Posted by Brad @ 8:21 pm on January 28th 2010

The Repeal of Don’t Ask Don’t Tell

It’s been promised so much that I barely notice it anymore, but apparently this time Obama is for real, with a big caveat—if Congress can pass it.


Before President Obama announced last night that he would work with Congress and the Pentagon to end the military’s ban on service by gays and lesbians, the White House consulted Defense Secretary Robert Gates and Adm. Mike Mullen, the chairman of the Joint Chiefs of Staff, to sign off on the language he planned to use, administration officials said. They did. “The Pentagon is with us,” the official said. And Geoff Morell, Gates’s spokesman, e-mails me to say that “The Department leadership is actively working on an implementation plan and will have more to say about it next week.” So — Obama’s pledge to repeal Don’t Ask, Don’t Tell was more than words — he’s instructed the military to get it done as soon as Congress repeals the law. A Senate hearing is set for February 2, featuring testimony from Mullens and Gates. An outside hearing is set for February 11. Sen. Carl Levin (D-MI) doesn’t know if he has the votes to cross the 60-person threshold in the Senate, but the expected endorsement by Mullen will make it difficult for opponents to argue that the military brass isn’t ready.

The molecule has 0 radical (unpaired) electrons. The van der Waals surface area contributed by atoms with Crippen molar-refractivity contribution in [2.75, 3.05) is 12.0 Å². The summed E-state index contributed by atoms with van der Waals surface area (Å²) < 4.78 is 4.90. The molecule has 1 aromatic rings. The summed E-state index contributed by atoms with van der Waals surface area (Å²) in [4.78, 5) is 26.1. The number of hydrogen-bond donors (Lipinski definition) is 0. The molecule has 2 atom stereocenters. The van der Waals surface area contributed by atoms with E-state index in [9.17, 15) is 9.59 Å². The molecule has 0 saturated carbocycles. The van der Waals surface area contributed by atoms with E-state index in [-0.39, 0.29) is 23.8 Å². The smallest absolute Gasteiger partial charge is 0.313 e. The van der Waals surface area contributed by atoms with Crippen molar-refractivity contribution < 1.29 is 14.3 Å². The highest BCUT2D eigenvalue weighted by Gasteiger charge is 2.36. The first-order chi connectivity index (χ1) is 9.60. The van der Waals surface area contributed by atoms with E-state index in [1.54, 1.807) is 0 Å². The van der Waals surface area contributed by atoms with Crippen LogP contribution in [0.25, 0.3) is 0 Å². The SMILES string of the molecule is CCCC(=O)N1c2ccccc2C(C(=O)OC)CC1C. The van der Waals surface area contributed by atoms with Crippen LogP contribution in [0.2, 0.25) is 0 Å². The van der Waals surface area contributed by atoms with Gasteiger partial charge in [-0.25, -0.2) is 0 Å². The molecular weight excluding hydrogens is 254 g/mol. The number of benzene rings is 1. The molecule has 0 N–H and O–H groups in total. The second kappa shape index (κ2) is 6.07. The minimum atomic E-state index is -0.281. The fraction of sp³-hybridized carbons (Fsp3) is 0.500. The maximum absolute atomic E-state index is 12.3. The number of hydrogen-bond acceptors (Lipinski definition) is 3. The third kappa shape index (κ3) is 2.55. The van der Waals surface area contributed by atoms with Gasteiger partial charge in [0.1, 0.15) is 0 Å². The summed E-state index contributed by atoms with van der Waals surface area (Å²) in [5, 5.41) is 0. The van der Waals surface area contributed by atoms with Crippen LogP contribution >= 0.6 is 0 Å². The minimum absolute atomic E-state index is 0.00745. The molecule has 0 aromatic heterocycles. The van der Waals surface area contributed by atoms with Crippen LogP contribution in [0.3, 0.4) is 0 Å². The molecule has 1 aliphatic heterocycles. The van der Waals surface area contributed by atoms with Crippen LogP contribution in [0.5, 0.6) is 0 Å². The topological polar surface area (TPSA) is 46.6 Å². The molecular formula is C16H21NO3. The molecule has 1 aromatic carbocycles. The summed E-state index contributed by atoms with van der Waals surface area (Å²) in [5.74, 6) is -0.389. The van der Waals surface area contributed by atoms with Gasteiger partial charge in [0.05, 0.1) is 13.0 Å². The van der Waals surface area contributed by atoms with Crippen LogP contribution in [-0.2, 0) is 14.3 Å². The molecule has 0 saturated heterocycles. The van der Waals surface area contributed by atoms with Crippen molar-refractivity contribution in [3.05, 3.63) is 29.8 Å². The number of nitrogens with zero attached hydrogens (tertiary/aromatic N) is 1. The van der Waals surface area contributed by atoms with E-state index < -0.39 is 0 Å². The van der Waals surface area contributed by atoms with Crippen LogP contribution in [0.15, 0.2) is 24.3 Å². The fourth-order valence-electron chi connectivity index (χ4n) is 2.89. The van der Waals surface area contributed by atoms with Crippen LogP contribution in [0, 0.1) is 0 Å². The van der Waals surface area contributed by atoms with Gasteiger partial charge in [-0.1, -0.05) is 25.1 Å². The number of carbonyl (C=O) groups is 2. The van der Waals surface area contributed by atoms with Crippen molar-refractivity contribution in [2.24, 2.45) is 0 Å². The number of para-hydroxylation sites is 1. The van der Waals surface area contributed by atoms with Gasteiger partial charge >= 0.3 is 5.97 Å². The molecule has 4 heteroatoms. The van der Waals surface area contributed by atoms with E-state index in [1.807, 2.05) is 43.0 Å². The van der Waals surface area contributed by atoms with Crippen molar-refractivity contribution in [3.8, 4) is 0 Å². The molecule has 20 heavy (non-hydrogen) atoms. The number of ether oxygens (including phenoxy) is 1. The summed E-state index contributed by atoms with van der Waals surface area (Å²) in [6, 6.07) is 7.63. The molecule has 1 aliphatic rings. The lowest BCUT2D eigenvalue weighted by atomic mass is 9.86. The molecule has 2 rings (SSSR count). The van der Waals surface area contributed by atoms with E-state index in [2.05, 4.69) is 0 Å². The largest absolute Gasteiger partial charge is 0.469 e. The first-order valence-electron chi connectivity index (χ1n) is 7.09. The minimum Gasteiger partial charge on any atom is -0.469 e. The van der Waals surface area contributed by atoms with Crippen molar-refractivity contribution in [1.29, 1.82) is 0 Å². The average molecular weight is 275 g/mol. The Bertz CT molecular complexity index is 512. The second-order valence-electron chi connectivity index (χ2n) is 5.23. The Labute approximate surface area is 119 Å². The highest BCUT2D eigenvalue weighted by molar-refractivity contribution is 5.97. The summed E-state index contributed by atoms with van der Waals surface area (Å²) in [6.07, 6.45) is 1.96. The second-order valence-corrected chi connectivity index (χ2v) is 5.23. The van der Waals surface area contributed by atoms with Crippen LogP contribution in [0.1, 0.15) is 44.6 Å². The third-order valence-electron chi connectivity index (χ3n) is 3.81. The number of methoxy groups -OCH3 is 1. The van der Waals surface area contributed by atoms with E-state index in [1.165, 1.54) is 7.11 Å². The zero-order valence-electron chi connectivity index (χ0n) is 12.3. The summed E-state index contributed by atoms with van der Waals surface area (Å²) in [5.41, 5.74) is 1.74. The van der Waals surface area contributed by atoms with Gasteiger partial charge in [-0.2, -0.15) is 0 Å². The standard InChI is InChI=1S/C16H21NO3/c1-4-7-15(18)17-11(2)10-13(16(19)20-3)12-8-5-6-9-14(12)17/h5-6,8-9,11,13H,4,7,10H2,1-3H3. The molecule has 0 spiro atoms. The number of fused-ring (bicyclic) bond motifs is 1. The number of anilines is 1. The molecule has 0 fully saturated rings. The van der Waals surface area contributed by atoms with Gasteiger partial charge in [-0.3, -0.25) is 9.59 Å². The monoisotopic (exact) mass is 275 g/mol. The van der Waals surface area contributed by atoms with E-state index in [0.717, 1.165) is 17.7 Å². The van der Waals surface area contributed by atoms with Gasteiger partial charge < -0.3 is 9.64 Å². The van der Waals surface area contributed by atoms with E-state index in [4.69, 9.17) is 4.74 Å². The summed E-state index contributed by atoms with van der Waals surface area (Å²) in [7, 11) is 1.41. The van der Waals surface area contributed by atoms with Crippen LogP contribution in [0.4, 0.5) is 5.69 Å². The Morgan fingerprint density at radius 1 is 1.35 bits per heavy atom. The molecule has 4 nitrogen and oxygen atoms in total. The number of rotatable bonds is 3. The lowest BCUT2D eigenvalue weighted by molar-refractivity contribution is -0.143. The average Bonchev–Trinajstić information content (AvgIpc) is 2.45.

To say the least. If the head of the Joint Chiefs and the (very popular with Republicans) Secretary of Defense are enthusiastically behind it, I’m sure that the GOP can drum up one of those “signed by 50 generals” letters, but the argument becomes a lot more difficult, especially for the fence-sitters and moderates. If you’re a Republican Senator, being forced to choose between bigotry and uncomplicated military idolotry might be one of your least favorite places to be.

No Comments »

No comments yet.

RSS feed for comments on this post.

Leave a comment

You must be logged in to post a comment.